Retail

Flywallet Is Taking Aim At Reducing The One-Time Payments Pain Of Airline Tickets

Airline Tickets

Consumers face a dilemma when it comes to planning vacations, especially costly journeys to overseas destinations: How can they set aside enough money to pay for their trips? A flight between New York and Paris, for example, could cost hundreds of dollars. That sum might be difficult for consumers to pay upfront when making a reservation. To tackle this challenge, Thomas Enzo founded flywallet to help spread the cost of airline tickets through smaller payments over time.

The idea is to make flying “more accessible and affordable for the average person who has travel plans,” Enzo told PYMNTS in an interview. The concept is not particularly new, and other companies have rolled out similar services. To help consumers pay for large purchases, Enzo noted that other firms are providing ways for consumers to spread their purchases at the supermarket or the mall over weeks or months.

After signing up for flywallet, customers are brought to a dashboard. Through that page, customers can search for a flight and book reservations by paying only half the cost of the ticket. For the remainder of the price, consumers can pay of the cost over time — as long as they pay off the ticket in total two weeks before their departure date. And, to help consumers plan their payments, flywallet comes with an integrated calculator. “We recommend the easiest way to pay it off,” Enzo said.

In terms of payments, Enzo said that flywallet partnered with a European company that allows users to set up a debit card or credit card transaction on an automatic recurring basis. Consumers, in turn, can choose the frequency and currency of their payments. Beyond flywallet, companies such as cheapair.com have allowed consumers to make monthly payments toward airline tickets.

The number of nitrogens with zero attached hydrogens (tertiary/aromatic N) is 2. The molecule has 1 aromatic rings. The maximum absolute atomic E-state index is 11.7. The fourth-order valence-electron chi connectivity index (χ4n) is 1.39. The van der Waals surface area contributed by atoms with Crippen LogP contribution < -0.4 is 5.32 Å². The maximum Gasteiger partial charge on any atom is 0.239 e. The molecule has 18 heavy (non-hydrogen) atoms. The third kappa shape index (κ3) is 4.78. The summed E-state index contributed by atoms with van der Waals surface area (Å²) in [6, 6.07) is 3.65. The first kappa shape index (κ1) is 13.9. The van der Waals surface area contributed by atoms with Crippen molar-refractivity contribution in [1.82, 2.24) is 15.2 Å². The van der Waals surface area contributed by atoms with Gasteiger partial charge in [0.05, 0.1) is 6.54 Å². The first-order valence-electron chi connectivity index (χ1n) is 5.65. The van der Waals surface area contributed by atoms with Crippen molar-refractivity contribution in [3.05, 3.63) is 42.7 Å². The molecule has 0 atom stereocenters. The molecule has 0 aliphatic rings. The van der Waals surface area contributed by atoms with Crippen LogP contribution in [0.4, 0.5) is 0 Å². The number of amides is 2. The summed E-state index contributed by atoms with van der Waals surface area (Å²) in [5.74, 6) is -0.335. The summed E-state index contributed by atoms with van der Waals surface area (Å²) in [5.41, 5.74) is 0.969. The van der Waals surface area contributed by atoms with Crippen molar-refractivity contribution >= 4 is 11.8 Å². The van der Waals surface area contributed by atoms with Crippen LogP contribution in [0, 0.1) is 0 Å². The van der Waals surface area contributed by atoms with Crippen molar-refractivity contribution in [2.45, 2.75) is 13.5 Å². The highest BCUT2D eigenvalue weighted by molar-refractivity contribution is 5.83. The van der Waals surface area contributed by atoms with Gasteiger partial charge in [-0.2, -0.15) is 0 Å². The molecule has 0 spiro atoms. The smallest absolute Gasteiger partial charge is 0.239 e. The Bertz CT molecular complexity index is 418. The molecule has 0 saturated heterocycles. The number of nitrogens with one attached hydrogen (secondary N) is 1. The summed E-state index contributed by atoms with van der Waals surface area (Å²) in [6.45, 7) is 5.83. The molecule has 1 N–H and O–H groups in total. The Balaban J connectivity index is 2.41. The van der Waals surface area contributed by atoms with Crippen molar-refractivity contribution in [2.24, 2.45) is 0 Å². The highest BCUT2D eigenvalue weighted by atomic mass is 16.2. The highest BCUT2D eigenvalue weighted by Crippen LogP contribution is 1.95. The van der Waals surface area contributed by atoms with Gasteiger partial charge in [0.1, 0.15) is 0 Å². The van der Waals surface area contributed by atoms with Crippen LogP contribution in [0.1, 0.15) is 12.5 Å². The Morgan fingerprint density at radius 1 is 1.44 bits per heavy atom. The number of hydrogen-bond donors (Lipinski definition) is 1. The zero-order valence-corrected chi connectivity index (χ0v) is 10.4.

The Target Market

Enzo was inspired to create flywallet because consumers need help pacing themselves. He saw tools and apps that help people set financial goals, but realized that those services might be geared toward a purchase like a leather jacket or a concert. For that reason, he founded flywallet to provide an offering focused on travel.

In addition, Enzo wanted to tackle the problem of people traveling in groups. It can be difficult to coordinate flights or keep tabs on who in a group has paid for their tickets. Enzo set up the flywallet platform so group members could see other members’ progress toward their savings goals. The idea is to provide people with a motivator — positive peer pressure. And, while the product intends to serve a broad range of people, Enzo said the platform could be of particular use to millennials.

Millennials represent the largest market for travel. And this segment — and especially students — might take sojourns abroad in the summer. In addition, millennials tend to be very social and have an appreciation for travel. “They’re the most extroverted generation ever,” Enzo said. “Millennials want experiences more than material possessions.”

Millennials’ needs for fewer material possessions, more freedom to travel and experience new things and desire to live in bustling urban centers near trendy dining and entertainment options has significantly reshaped the world of retail and will continue to do so. Joshua Becker, who authors the blog Becoming Minimalist, has noted that there is long-term anxiety surrounding retail. “This long-term worry is far more significant and can be summarized in one sentence: Millennials don’t want to buy stuff.”

As of now, millennials make up about a third of the U.S. population and the majority of the workforce, according to Forbes, and their skill at using technology to find the best bargains and social media to influence their purchasing habits will be factors that retailers will have to contend with for years to come. And, when it comes to experiences, they may soon have access to platforms such as flywallet to help them with their travel purchases.

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